three stars in this system, which is 320 light years away.
active galactic nucleus (AGN) A small central region in a galaxy where
exceptionally large amounts of energy are being generated. The only way such
a concentrated source of power can be explained is by matter falling into a
supermassive ¤ black hole. Active galaxies are categorized by their appearance
and the nature of the radiation they emit. ¤ Quasars, ¤ Seyfert galaxies,
¤ radio galaxies, ¤ N galaxies and ¤ blazars are all examples.
AGNs have high-speed jets of material shooting out from them. The black
hole is surrounded by a ring of dust and gas at right angles to the jets. The
differences between the various categories of AGN can be accounted for by the
level of their power output and the angle from which they are viewed. In radio
galaxies, the ring is edge-on, hiding the light from the disk of hot material
swirling into the black hole. In quasars and Seyfert galaxies, the ring is
oriented so we can see the light emitted by the hot, glowing disk. Blazars are
thought to have jets pointing directly at Earth.
active galaxy A galaxy with an ¤ active galactic nucleus at its center.
active optics A method of maintaining the precise shape of the main mirror in a
re¬‚ecting telescope. A computer continually monitors the quality of the image
and feeds the information back to a motorized support system under the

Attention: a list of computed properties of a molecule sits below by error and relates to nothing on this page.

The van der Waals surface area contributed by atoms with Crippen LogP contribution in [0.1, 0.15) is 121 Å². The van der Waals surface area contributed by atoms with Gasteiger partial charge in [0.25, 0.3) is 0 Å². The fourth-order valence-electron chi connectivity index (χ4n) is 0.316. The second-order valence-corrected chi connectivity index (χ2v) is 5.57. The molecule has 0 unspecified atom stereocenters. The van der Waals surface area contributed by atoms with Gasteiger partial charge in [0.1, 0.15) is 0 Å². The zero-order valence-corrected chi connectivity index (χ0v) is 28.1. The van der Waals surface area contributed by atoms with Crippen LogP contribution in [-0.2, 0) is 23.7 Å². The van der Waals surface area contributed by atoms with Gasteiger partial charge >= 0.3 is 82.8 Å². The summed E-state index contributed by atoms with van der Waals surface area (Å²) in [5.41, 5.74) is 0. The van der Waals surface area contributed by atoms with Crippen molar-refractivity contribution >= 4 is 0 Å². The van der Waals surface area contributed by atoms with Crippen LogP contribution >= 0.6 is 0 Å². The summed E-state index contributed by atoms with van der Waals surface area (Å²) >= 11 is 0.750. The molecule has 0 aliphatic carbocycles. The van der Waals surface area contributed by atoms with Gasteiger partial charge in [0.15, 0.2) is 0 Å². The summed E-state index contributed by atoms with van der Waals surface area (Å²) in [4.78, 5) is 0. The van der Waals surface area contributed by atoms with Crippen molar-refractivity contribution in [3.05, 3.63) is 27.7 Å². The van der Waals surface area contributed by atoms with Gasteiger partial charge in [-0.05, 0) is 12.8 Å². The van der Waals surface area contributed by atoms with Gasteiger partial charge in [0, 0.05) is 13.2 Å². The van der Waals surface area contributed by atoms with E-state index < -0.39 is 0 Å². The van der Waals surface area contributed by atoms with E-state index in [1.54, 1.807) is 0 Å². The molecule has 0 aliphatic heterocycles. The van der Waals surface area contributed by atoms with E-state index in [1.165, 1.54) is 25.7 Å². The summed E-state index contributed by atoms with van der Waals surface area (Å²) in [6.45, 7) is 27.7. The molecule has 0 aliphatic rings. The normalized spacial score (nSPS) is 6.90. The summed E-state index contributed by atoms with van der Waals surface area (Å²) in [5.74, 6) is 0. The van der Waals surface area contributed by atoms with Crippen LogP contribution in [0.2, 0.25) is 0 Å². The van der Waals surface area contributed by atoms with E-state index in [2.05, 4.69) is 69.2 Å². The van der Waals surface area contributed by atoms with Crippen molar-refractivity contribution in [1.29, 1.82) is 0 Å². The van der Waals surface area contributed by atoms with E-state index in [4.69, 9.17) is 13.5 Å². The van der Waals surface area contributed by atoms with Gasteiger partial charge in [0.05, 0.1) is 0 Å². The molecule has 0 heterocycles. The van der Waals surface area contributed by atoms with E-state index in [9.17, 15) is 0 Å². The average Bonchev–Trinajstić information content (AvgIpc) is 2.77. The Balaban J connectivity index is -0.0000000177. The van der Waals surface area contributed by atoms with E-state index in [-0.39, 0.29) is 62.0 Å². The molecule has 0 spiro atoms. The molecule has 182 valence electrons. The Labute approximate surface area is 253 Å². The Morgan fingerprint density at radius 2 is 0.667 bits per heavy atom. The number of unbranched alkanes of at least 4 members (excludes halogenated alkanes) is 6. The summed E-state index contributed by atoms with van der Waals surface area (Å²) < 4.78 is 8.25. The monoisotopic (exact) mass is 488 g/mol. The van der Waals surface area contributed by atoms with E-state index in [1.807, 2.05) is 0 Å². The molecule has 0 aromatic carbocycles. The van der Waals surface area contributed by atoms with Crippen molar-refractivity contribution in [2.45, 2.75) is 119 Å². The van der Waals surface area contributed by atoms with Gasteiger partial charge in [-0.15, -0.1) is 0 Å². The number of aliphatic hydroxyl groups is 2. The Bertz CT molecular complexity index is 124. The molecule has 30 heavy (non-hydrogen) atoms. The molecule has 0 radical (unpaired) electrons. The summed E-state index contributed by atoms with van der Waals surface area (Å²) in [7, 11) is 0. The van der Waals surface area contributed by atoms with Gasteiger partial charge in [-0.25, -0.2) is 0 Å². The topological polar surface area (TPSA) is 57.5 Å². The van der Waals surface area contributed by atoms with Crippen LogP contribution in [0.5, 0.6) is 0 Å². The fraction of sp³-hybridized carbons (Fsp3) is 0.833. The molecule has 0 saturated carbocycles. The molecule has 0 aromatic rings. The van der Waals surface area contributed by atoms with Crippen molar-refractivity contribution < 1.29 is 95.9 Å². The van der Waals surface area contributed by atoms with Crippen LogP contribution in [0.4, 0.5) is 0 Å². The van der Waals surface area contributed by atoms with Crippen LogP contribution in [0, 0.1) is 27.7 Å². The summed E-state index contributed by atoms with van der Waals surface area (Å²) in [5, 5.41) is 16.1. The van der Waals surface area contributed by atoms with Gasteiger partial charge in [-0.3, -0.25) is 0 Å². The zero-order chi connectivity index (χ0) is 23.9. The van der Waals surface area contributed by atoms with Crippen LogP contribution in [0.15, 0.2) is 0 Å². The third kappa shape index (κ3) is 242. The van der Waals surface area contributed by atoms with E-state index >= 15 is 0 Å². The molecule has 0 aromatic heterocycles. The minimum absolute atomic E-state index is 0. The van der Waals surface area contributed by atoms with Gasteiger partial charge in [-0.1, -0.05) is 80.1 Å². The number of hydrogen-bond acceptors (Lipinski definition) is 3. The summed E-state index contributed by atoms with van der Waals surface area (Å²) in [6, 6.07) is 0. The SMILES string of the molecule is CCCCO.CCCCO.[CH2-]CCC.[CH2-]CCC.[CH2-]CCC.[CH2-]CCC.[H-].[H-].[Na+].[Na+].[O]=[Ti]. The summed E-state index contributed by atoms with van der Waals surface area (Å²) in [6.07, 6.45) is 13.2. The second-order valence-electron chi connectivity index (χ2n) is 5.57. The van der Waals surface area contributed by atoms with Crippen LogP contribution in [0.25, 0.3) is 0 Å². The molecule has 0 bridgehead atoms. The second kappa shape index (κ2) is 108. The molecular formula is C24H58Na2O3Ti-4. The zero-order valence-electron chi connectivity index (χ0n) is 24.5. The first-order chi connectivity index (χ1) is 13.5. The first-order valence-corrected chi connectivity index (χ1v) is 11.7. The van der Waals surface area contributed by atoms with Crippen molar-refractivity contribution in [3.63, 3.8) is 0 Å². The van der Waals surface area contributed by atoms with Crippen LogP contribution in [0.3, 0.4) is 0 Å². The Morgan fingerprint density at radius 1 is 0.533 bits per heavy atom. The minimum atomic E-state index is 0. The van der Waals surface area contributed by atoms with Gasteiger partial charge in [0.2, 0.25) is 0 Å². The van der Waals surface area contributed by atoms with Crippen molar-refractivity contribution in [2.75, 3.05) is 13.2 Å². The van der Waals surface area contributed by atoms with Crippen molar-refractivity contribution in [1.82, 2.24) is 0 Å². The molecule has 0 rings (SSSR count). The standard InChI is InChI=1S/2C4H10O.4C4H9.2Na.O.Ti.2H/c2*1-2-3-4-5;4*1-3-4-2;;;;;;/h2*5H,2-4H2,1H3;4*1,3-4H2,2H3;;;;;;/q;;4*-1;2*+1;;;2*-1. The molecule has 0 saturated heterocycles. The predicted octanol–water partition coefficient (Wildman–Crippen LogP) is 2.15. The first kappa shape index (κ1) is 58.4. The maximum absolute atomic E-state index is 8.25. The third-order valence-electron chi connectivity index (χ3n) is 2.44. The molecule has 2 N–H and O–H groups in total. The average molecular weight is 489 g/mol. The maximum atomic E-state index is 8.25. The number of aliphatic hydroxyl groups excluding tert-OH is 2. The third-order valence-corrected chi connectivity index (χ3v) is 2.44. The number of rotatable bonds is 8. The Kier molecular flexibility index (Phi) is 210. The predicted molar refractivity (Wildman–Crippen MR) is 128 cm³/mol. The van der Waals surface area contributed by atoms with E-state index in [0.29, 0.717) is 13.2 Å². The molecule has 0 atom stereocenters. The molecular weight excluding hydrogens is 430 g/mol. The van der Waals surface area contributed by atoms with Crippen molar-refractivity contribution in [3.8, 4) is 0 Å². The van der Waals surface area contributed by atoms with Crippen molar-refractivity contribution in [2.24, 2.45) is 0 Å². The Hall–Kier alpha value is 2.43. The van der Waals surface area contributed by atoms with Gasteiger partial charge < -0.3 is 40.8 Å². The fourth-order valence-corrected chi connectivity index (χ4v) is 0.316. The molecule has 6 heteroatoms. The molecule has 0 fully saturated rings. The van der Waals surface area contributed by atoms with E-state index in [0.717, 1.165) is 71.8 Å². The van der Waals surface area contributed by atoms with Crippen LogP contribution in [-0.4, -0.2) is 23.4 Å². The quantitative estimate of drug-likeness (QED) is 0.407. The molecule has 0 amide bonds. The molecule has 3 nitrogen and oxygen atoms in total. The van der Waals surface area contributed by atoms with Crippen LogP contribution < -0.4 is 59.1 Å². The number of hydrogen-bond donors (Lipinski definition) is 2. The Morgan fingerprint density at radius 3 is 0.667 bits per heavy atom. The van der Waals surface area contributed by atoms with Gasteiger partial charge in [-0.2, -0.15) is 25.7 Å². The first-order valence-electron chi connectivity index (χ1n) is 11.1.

mirror. Using active optics means that mirrors can be thinner and more
light-weight. The mirror™s tendency to change its shape under its own weight
as the telescope moves can be corrected in just a few minutes.
active region A region in the outer layers of the Sun where there is ¤ solar activity.
Active regions develop where strong magnetic ¬elds break through from
below. ¤ Sunspots, ¤ plages and ¤ ¬‚ares are all evidence of an active region. The
radiation given off is normally enhanced across the whole of the
electromagnetic spectrum, from X-rays to radio waves, except in sunspots

Adams, John Couch (1819“92)

The active galaxy Centaurus A. This X-ray image shows a jet being ¬red from the center.

Active optics. The computer-controlled supports under the 3.5-meter primary mirror of
the WIYN Telescope at the Kitt Peak Observatory.

themselves, where the temperature is reduced and less light is emitted. There